Music Connects


  • Marjorie Lee jacobs Boston University Center for Psychiatric Rehabilitation



Psychiatric rehabilitation aims to promote health recovery from significant losses, both physical and psychological, that have derailed the lives of adults and young adults so that they can actively participate in rebuilding and recreating themselves.  The population faces premature morbidity and experiences higher than average rates of chronic and life-threatening diseases, including diabetes, obesity, metabolic syndrome, cardiovascular disease, and pulmonary diseases. When participants join any of the Center for Psychiatric Rehabilitation programs, they take on the role of student, increasing their knowledge, skills, and supports to further their personal goals and recovery journeys.               

Most of the mind-body, rehabilitation interventions I design and teach utilize music to boost mood and motivation, facilitate social connection, increase concentration, improve memory, create new memories, deepen respiration, promote movement, and elicit the relaxation response.  In addition, I use seated and walking meditation (often combined with nature sounds, music, chanting, and/or singing) to cultivate attention, curiosity, awareness, acceptance, an expanded perspective, accurate perceptions, compassion, and optimism. 

The poem Music Connects was inspired primarily by my 13-week intervention entitled Developing Spirituality for Stress Resilience that I recently taught spring semester 2017. I have been teaching and developing this course since 2007. The 17 participants were adults and young adults diagnosed with one or more of the following: trauma- and stressor related disorders, schizophrenia, anxiety, depression, bipolar disorder, autism spectrum disorder, attention deficit/ hyperactivity disorder, and/or obsessive-compulsive disorder.  Each class of Developing Spirituality for Stress Resilience encouraged   its participants in class to engage in a variety of music-related activities to inspire hope, feel part of a community, and let their spirits soar by together listening to music, reading aloud song lyrics, reflecting upon and discussing the lyrics’ relevance to their lives, and singing.  Music Connects was written during the second week of the semester when there was quite a bit of resistance from four participants to singing aloud.  After writing the poem, I shared it with everyone the following week.  The results are found in the poem.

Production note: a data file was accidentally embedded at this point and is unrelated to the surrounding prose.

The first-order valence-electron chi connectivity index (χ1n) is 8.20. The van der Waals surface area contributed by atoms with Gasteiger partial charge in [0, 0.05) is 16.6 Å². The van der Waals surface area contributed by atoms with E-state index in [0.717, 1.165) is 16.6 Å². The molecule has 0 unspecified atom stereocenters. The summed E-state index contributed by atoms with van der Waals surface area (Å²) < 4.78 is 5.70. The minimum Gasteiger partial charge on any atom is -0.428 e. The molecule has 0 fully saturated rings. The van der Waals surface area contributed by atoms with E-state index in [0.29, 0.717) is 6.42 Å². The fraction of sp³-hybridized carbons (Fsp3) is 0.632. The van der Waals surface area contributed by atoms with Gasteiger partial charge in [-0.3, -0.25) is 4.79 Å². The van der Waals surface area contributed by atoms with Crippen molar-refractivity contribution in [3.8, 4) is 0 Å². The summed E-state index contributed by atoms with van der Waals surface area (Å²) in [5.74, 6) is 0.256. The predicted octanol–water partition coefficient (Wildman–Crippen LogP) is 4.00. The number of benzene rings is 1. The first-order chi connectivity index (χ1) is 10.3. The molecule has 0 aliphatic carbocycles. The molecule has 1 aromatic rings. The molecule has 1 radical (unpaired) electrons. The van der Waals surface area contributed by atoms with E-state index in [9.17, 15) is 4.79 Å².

Author Biography

Marjorie Lee jacobs, Boston University Center for Psychiatric Rehabilitation

Marjorie Jacobs, MA with a CAGS in Integrative Holistic Health Studies, is a psychiatric rehabilitation clinician at the Boston University Center for Psychiatric Rehabilitation where she designs and teaches promising group interventions for adults diagnosed with a serious mental illness based on the applications of mindfulness practice (meditation, music listening, singing, and dancing), positive psychology, and neuroscience in order to help build stress resilience and facilitate mental health recovery.